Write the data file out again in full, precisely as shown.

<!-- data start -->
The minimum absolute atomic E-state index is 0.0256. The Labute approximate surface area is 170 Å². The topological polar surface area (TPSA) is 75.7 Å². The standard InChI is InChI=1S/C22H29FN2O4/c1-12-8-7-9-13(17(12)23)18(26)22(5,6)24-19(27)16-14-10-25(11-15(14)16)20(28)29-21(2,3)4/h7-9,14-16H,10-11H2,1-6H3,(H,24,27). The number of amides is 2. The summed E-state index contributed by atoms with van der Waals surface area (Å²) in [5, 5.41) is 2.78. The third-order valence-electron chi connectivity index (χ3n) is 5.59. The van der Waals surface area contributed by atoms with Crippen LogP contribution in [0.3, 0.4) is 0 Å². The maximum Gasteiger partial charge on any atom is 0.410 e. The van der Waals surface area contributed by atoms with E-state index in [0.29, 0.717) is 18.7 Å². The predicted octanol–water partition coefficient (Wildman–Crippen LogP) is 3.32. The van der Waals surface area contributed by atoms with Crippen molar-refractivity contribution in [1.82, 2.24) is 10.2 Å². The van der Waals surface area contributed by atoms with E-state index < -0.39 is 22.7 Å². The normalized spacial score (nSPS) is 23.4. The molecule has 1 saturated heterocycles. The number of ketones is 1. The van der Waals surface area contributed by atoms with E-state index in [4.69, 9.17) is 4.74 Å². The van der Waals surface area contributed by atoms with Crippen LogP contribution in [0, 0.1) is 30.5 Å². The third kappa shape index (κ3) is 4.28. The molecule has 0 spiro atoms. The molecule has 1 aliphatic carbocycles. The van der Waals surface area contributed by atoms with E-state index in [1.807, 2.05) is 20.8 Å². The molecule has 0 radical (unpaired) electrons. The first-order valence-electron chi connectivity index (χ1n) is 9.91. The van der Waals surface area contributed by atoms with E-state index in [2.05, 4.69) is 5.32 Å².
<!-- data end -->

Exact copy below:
The minimum absolute atomic E-state index is 0.0256. The Labute approximate surface area is 170 Å². The topological polar surface area (TPSA) is 75.7 Å². The standard InChI is InChI=1S/C22H29FN2O4/c1-12-8-7-9-13(17(12)23)18(26)22(5,6)24-19(27)16-14-10-25(11-15(14)16)20(28)29-21(2,3)4/h7-9,14-16H,10-11H2,1-6H3,(H,24,27). The number of amides is 2. The summed E-state index contributed by atoms with van der Waals surface area (Å²) in [5, 5.41) is 2.78. The third-order valence-electron chi connectivity index (χ3n) is 5.59. The van der Waals surface area contributed by atoms with Crippen LogP contribution in [0.3, 0.4) is 0 Å². The maximum Gasteiger partial charge on any atom is 0.410 e. The van der Waals surface area contributed by atoms with E-state index in [0.29, 0.717) is 18.7 Å². The predicted octanol–water partition coefficient (Wildman–Crippen LogP) is 3.32. The van der Waals surface area contributed by atoms with Crippen molar-refractivity contribution in [1.82, 2.24) is 10.2 Å². The van der Waals surface area contributed by atoms with E-state index < -0.39 is 22.7 Å². The normalized spacial score (nSPS) is 23.4. The molecule has 1 saturated heterocycles. The number of ketones is 1. The van der Waals surface area contributed by atoms with E-state index in [4.69, 9.17) is 4.74 Å². The van der Waals surface area contributed by atoms with Crippen LogP contribution in [0, 0.1) is 30.5 Å². The third kappa shape index (κ3) is 4.28. The molecule has 0 spiro atoms. The molecule has 1 aliphatic carbocycles. The van der Waals surface area contributed by atoms with E-state index in [1.807, 2.05) is 20.8 Å². The molecule has 0 radical (unpaired) electrons. The first-order valence-electron chi connectivity index (χ1n) is 9.91. The van der Waals surface area contributed by atoms with E-state index in [2.05, 4.69) is 5.32 Å².